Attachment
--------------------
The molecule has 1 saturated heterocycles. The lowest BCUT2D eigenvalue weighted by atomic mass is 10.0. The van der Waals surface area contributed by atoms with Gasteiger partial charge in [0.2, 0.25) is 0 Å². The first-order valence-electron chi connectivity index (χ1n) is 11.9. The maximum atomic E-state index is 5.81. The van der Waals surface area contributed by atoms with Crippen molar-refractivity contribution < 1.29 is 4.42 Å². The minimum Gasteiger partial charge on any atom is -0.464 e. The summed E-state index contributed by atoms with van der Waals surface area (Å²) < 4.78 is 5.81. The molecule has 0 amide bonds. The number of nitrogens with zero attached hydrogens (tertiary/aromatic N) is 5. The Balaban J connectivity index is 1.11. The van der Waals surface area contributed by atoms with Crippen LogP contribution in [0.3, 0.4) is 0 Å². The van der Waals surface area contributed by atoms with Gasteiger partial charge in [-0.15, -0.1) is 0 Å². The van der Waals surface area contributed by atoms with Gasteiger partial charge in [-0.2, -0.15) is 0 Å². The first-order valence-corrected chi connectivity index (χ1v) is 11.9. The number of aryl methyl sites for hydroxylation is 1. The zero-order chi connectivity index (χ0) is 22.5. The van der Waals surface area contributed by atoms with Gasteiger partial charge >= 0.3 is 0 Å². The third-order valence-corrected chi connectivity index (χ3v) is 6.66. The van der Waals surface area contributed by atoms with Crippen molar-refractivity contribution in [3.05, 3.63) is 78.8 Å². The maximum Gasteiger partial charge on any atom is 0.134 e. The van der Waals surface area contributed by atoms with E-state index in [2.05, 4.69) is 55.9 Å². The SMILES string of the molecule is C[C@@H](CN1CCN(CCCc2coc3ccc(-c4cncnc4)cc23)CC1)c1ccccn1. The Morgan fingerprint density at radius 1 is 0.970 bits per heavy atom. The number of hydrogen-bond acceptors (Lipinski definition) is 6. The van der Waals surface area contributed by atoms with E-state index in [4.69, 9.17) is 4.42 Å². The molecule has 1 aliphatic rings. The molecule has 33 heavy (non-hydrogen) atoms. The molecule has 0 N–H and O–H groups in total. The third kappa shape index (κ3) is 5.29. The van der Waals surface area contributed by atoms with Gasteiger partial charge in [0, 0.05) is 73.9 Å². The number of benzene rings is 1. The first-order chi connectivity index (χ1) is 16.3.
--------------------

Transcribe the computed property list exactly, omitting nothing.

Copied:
The molecule has 1 saturated heterocycles. The lowest BCUT2D eigenvalue weighted by atomic mass is 10.0. The van der Waals surface area contributed by atoms with Gasteiger partial charge in [0.2, 0.25) is 0 Å². The first-order valence-electron chi connectivity index (χ1n) is 11.9. The maximum atomic E-state index is 5.81. The van der Waals surface area contributed by atoms with Crippen molar-refractivity contribution < 1.29 is 4.42 Å². The minimum Gasteiger partial charge on any atom is -0.464 e. The summed E-state index contributed by atoms with van der Waals surface area (Å²) < 4.78 is 5.81. The molecule has 0 amide bonds. The number of nitrogens with zero attached hydrogens (tertiary/aromatic N) is 5. The Balaban J connectivity index is 1.11. The van der Waals surface area contributed by atoms with Crippen LogP contribution in [0.3, 0.4) is 0 Å². The van der Waals surface area contributed by atoms with Gasteiger partial charge in [-0.15, -0.1) is 0 Å². The van der Waals surface area contributed by atoms with Gasteiger partial charge in [-0.2, -0.15) is 0 Å². The first-order valence-corrected chi connectivity index (χ1v) is 11.9. The number of aryl methyl sites for hydroxylation is 1. The zero-order chi connectivity index (χ0) is 22.5. The van der Waals surface area contributed by atoms with Gasteiger partial charge >= 0.3 is 0 Å². The third-order valence-corrected chi connectivity index (χ3v) is 6.66. The van der Waals surface area contributed by atoms with Crippen molar-refractivity contribution in [3.05, 3.63) is 78.8 Å². The maximum Gasteiger partial charge on any atom is 0.134 e. The van der Waals surface area contributed by atoms with E-state index in [2.05, 4.69) is 55.9 Å². The SMILES string of the molecule is C[C@@H](CN1CCN(CCCc2coc3ccc(-c4cncnc4)cc23)CC1)c1ccccn1. The Morgan fingerprint density at radius 1 is 0.970 bits per heavy atom. The number of hydrogen-bond acceptors (Lipinski definition) is 6. The van der Waals surface area contributed by atoms with E-state index in [4.69, 9.17) is 4.42 Å². The molecule has 1 aliphatic rings. The molecule has 33 heavy (non-hydrogen) atoms. The molecule has 0 N–H and O–H groups in total. The third kappa shape index (κ3) is 5.29. The van der Waals surface area contributed by atoms with Gasteiger partial charge in [0, 0.05) is 73.9 Å². The number of benzene rings is 1. The first-order chi connectivity index (χ1) is 16.3.